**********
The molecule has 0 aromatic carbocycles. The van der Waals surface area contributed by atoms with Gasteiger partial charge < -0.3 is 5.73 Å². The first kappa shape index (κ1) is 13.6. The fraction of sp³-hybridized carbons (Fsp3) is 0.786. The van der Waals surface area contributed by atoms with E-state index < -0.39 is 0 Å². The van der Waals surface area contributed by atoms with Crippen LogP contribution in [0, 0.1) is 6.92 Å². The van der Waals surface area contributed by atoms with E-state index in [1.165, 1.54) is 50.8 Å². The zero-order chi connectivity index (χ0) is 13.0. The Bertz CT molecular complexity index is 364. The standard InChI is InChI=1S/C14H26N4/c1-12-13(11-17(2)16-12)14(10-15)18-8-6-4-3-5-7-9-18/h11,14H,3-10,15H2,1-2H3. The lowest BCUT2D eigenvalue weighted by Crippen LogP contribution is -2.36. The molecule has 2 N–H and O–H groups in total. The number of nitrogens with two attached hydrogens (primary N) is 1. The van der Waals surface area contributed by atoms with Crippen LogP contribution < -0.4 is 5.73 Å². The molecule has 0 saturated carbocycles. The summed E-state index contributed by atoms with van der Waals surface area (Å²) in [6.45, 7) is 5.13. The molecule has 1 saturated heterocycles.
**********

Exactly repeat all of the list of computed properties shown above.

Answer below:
The molecule has 0 aromatic carbocycles. The van der Waals surface area contributed by atoms with Gasteiger partial charge < -0.3 is 5.73 Å². The first kappa shape index (κ1) is 13.6. The fraction of sp³-hybridized carbons (Fsp3) is 0.786. The van der Waals surface area contributed by atoms with E-state index < -0.39 is 0 Å². The van der Waals surface area contributed by atoms with Crippen LogP contribution in [0, 0.1) is 6.92 Å². The van der Waals surface area contributed by atoms with E-state index in [1.165, 1.54) is 50.8 Å². The zero-order chi connectivity index (χ0) is 13.0. The Bertz CT molecular complexity index is 364. The standard InChI is InChI=1S/C14H26N4/c1-12-13(11-17(2)16-12)14(10-15)18-8-6-4-3-5-7-9-18/h11,14H,3-10,15H2,1-2H3. The lowest BCUT2D eigenvalue weighted by Crippen LogP contribution is -2.36. The molecule has 2 N–H and O–H groups in total. The number of nitrogens with two attached hydrogens (primary N) is 1. The van der Waals surface area contributed by atoms with Crippen LogP contribution < -0.4 is 5.73 Å². The molecule has 0 saturated carbocycles. The summed E-state index contributed by atoms with van der Waals surface area (Å²) in [6.45, 7) is 5.13. The molecule has 1 saturated heterocycles.